After a shift to a more ultra-processed diet, Americans are at a higher risk of chronic diseases.


After a shift to a more ultra-processed diet, Americans are at a higher risk of chronic diseases.

According to a new survey, the average American’s diet has drifted more and more towards processed foods.

Such meals have been linked to an increased risk of various chronic diseases, and one researcher believes that the rising consumption of ultra-processed foods is driving obesity.

Any food that has been altered from its original condition, such as by adding salt, sugar, or other ingredients, is considered processed food.

Some foods are ultra-processed because they have been processed more than others. According to Harvard Medical School, they could include artificial colors or flavorings, and examples include frozen dinners, quick foods, and soft drinks.

Highly processed foods have been related to obesity and heart disease in studies. For example, a 2019 study compared the effects of an ultra-processed diet against an unprocessed diet in 20 overweight people who were hospitalized.

The two-week study indicated that participants on the ultra-processed diet ingested 500 calories per day more than those on the unprocessed diet, and that they gained two pounds on average during the ultra-processed period while losing two pounds during the unprocessed phase.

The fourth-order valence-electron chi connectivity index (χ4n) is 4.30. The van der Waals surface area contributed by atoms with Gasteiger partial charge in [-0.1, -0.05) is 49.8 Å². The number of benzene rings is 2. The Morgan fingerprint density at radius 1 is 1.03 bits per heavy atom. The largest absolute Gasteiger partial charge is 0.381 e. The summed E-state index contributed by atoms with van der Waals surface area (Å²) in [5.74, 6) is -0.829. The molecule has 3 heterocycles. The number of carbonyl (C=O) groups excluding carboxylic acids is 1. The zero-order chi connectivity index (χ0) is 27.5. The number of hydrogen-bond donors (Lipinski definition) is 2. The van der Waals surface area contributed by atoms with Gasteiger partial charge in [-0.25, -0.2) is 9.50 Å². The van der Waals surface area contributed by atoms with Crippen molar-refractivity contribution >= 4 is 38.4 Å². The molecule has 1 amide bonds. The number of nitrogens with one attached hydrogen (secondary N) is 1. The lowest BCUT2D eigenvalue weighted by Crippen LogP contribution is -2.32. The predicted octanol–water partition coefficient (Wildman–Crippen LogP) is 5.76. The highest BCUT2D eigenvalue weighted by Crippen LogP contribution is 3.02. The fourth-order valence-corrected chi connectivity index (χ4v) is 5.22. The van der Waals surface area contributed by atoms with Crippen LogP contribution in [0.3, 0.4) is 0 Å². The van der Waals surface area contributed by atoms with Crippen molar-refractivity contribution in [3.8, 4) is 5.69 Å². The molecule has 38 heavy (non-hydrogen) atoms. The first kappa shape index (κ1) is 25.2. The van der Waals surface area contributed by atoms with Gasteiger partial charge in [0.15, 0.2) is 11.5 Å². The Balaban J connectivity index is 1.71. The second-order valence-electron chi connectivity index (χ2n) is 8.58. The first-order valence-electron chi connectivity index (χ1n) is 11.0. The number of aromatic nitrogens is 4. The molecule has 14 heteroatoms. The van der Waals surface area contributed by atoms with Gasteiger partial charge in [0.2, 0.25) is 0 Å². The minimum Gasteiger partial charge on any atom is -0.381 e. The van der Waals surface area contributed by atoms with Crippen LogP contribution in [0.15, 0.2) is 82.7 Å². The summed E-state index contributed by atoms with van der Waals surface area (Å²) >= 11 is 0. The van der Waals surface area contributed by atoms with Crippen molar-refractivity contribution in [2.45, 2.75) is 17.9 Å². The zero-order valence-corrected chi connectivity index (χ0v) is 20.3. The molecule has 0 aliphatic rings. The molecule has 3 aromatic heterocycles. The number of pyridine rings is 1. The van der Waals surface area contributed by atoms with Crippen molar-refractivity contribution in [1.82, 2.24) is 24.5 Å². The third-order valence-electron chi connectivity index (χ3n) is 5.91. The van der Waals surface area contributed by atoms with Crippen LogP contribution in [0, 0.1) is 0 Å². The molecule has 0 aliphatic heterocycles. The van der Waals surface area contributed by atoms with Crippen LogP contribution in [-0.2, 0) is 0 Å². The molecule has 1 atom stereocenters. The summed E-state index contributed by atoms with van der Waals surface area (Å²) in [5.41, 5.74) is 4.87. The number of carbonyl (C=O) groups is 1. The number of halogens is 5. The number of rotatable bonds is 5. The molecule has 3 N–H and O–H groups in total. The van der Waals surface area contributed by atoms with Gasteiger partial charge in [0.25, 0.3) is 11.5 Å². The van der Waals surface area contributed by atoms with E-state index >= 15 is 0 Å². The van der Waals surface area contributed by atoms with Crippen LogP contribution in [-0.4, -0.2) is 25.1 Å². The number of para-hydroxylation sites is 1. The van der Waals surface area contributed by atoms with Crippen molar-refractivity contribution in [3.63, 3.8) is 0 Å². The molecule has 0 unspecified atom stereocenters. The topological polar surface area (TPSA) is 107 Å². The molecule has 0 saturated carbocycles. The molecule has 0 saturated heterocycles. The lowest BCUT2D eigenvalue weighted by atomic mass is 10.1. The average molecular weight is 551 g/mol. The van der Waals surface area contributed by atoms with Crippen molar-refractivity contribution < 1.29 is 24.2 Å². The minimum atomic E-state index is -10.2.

Ultra-processed foods appear to be on the rise, according to a new peer-reviewed study published in the American Journal of Clinical Nutrition.

Researchers looked examined data from over 41,000 adults who took part in the CDC’s National Health and Nutrition Examination Survey between 2001 and 2018.

Food was categorized into minimally processed foods like vegetables and grains, processed ingredients like oil and salt, processed items like canned salmon and cheese, and ultra-processed foods like frozen pizza and soda after people were asked what they had eaten in the previous day.

According to a New York University news release via EurekAlert! summarizing the research, ultra-processed food consumption increased from 53.5 percent of calories in 2001 to 57 percent by the end of the study around 2018.

They also discovered that consumers ate less meat and dairy, resulting in a fall in whole food consumption from 32.7 percent to 27.4 percent of calories.

Except for Hispanic adults, who ate less ultra-processed foods and ate more, ultra-processed food consumption increased across nearly all groups, regardless of wealth. This is a condensed version of the information.


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